Operators must work harder to meet customer expectations in areas that matter most. Historically, operators have been reluctant to offer holistic device care, despite the fact they remain the most popular device sales channel in most European countries. As their margins have been squeezed by competitive market pressures, operators have argued that device care is the responsibility of the OEM that manufactured it.
Thankfully, more and more operators are viewing device care as not only a lucrative revenue stream, but also a significant opportunity to grow affinity with their customers – beyond just sending them a monthly bill for connectivity. Better still, a growing number of operators are taking it one step forward and forming partnerships with companies that can turn a major frustration (a broken device), into a significant differentiator.
Moving with the digital times
Today’s mobile user has very high expectations of their operator. Much like in other industries, operators are undertaking digital transformation strategies to better meet these expectations. In a world so focused on customer service, companies like Amazon have set the bar for others to follow. Mobile users have grown to expect same day or next day delivery of purchased items, so why wouldn’t they expect same or next day issue resolution?
Traditionally, the operator community, with or without partners, has failed to keep pace and lacked the flexibility to meet customer needs and deliver against these expectations. It also hasn’t done itself any favours by partnering with device insurance companies that build policies based on the value of the device, not on the needs of the customer. Furthermore, they have also failed to settle too many claims for reasons that are simply not good enough. Again, all customer frustration resulting from this inflexibility and inactivity is often pointed directly at the operators.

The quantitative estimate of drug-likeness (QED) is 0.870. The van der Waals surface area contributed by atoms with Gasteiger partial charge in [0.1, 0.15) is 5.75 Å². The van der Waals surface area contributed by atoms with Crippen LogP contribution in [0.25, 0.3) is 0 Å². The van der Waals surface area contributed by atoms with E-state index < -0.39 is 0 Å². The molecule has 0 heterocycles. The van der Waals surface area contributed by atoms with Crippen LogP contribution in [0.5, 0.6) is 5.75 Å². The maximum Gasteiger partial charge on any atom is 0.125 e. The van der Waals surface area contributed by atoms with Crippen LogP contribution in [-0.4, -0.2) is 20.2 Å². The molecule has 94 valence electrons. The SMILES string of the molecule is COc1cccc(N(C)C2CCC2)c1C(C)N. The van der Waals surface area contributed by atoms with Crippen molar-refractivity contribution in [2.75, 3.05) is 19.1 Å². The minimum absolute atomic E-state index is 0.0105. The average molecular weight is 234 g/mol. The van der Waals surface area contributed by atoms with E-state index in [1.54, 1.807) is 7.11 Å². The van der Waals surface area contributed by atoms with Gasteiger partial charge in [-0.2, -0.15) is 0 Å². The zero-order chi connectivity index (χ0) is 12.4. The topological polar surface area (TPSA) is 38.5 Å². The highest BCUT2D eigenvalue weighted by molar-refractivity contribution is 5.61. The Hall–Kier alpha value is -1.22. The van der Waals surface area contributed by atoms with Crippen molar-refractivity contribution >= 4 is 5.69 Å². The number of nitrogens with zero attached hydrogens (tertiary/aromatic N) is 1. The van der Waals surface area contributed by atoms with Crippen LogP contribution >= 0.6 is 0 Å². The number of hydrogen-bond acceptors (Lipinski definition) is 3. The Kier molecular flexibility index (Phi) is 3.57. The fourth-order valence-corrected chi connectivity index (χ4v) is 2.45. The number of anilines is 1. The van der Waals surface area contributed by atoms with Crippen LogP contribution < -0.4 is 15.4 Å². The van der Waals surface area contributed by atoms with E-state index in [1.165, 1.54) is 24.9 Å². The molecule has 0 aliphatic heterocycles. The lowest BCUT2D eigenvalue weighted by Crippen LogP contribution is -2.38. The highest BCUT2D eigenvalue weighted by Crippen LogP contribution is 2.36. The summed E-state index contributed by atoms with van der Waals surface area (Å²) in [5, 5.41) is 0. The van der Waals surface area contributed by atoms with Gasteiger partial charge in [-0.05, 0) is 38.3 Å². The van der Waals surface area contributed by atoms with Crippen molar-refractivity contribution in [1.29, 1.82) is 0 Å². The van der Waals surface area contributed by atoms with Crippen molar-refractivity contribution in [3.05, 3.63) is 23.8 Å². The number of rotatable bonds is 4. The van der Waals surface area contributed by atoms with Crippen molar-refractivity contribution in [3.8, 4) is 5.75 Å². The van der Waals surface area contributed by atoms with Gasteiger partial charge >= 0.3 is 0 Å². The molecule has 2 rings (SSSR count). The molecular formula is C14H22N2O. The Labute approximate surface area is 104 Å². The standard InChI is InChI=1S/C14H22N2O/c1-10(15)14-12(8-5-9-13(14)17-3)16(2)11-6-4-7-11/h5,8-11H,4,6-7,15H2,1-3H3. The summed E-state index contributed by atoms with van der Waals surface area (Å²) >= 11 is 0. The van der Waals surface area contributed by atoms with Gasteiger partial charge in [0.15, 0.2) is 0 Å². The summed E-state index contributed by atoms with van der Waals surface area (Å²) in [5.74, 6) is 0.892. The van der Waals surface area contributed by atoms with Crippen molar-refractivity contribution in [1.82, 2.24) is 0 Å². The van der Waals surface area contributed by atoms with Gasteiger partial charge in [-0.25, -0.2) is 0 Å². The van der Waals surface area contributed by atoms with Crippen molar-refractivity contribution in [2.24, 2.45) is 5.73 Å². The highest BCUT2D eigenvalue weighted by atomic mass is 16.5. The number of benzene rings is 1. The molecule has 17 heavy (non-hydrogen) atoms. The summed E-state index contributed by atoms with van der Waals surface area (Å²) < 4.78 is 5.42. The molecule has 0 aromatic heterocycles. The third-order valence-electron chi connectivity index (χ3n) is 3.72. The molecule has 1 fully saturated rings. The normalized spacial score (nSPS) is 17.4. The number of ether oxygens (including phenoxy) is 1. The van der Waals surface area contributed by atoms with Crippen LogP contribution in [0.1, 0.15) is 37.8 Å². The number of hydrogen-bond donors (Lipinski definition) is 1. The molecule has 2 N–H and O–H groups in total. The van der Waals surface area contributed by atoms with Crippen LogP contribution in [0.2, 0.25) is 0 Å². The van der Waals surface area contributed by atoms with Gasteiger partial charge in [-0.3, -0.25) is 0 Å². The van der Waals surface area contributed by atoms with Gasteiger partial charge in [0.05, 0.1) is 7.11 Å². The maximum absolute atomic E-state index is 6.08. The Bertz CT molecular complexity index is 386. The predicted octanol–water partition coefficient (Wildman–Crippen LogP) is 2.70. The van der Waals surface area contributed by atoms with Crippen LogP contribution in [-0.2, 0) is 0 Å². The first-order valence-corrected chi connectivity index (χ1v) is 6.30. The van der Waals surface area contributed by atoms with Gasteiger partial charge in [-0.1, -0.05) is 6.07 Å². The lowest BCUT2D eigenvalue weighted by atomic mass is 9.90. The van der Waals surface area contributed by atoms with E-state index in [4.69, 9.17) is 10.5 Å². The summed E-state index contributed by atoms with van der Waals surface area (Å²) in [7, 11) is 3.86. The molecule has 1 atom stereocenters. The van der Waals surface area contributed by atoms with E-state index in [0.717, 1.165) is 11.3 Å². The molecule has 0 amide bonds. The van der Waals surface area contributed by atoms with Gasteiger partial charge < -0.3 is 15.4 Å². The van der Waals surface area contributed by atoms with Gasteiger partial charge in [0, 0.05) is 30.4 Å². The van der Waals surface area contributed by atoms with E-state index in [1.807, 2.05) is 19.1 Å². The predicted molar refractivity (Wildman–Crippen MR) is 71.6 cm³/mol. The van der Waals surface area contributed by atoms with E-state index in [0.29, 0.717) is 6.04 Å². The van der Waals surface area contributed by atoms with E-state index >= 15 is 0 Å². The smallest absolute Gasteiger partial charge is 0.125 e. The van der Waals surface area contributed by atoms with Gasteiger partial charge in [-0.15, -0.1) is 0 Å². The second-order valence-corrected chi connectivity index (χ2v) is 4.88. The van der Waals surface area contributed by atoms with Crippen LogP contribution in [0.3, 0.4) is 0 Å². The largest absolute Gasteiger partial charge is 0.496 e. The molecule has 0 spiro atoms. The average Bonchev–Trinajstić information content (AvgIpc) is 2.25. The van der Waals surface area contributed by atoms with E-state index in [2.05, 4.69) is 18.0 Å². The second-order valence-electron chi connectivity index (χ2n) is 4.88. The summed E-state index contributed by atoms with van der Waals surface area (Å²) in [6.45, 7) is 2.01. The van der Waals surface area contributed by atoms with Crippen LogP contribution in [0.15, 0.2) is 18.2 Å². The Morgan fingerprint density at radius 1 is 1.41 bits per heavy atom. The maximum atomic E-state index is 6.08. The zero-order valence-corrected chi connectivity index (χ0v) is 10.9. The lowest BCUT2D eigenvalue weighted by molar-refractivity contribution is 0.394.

Consumers love their devices – they’re expensive, they’re slim, they’re stylish, they’re lightweight, they break. If operators took greater responsibility for preserving the relationship their customers have with their smartphones, they could be seen to instantly react to their needs at the time when it matters the most. By taking responsibility and acting decisively, operators can remind their customers that they can continue to be trusted and maintain the positive sentiment that will fuel further purchases and renewals well into the future.
As SquareTrade’s Managing Director for Europe, Kevin is responsible for driving the company’s growth and international expansion. Before joining SquareTrade, Kevin served as Commercial Director for Best Buy Europe, where he developed the company’s multi-channel launch strategy. Previously, he served as CEO for Geek Squad UK, where he was responsible for creating the joint venture between Best Buy and Carphone Warehouse. Additionally, he oversaw the launch of a number of mobile virtual network operators across Europe.